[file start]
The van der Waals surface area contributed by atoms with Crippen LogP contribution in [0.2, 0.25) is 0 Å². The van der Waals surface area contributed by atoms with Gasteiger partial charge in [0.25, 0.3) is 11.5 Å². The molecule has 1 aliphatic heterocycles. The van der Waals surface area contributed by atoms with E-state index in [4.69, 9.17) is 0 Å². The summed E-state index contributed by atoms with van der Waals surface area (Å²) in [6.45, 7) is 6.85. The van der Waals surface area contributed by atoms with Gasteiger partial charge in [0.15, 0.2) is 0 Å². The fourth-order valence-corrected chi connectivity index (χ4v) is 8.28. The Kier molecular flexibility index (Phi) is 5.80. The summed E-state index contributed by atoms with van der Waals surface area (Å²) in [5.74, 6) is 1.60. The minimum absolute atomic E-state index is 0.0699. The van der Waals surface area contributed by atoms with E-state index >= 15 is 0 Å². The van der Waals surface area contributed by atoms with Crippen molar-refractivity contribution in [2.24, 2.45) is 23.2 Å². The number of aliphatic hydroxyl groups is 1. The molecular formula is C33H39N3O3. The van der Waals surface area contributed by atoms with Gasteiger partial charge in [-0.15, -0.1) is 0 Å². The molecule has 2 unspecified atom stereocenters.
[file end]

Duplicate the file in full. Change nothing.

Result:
The van der Waals surface area contributed by atoms with Crippen LogP contribution in [0.2, 0.25) is 0 Å². The van der Waals surface area contributed by atoms with Gasteiger partial charge in [0.25, 0.3) is 11.5 Å². The molecule has 1 aliphatic heterocycles. The van der Waals surface area contributed by atoms with E-state index in [4.69, 9.17) is 0 Å². The summed E-state index contributed by atoms with van der Waals surface area (Å²) in [6.45, 7) is 6.85. The van der Waals surface area contributed by atoms with Gasteiger partial charge in [0.15, 0.2) is 0 Å². The fourth-order valence-corrected chi connectivity index (χ4v) is 8.28. The Kier molecular flexibility index (Phi) is 5.80. The summed E-state index contributed by atoms with van der Waals surface area (Å²) in [5.74, 6) is 1.60. The minimum absolute atomic E-state index is 0.0699. The van der Waals surface area contributed by atoms with E-state index >= 15 is 0 Å². The van der Waals surface area contributed by atoms with Crippen molar-refractivity contribution in [2.24, 2.45) is 23.2 Å². The number of aliphatic hydroxyl groups is 1. The molecular formula is C33H39N3O3. The van der Waals surface area contributed by atoms with Gasteiger partial charge in [-0.15, -0.1) is 0 Å². The molecule has 2 unspecified atom stereocenters.